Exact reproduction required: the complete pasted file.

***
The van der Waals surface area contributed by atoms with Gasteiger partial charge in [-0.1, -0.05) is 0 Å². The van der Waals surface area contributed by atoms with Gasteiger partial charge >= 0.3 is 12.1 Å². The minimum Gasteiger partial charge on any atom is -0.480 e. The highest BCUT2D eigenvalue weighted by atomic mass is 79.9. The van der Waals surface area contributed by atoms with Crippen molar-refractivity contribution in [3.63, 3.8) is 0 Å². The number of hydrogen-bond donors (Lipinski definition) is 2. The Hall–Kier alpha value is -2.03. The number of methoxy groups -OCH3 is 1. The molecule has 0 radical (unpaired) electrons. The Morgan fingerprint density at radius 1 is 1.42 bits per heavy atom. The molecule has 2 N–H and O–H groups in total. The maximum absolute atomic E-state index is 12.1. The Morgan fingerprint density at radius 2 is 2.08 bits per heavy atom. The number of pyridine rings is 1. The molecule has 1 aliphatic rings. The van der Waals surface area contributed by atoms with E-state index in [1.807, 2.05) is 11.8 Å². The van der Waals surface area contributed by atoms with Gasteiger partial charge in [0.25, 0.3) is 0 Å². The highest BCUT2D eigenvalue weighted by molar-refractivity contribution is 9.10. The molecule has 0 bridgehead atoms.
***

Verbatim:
The van der Waals surface area contributed by atoms with Gasteiger partial charge in [-0.1, -0.05) is 0 Å². The van der Waals surface area contributed by atoms with Gasteiger partial charge >= 0.3 is 12.1 Å². The minimum Gasteiger partial charge on any atom is -0.480 e. The highest BCUT2D eigenvalue weighted by atomic mass is 79.9. The van der Waals surface area contributed by atoms with Crippen molar-refractivity contribution in [3.63, 3.8) is 0 Å². The number of hydrogen-bond donors (Lipinski definition) is 2. The Hall–Kier alpha value is -2.03. The number of methoxy groups -OCH3 is 1. The molecule has 0 radical (unpaired) electrons. The Morgan fingerprint density at radius 1 is 1.42 bits per heavy atom. The molecule has 2 N–H and O–H groups in total. The maximum absolute atomic E-state index is 12.1. The Morgan fingerprint density at radius 2 is 2.08 bits per heavy atom. The number of pyridine rings is 1. The molecule has 1 aliphatic rings. The van der Waals surface area contributed by atoms with E-state index in [1.807, 2.05) is 11.8 Å². The van der Waals surface area contributed by atoms with Gasteiger partial charge in [0.25, 0.3) is 0 Å². The highest BCUT2D eigenvalue weighted by molar-refractivity contribution is 9.10. The molecule has 0 bridgehead atoms.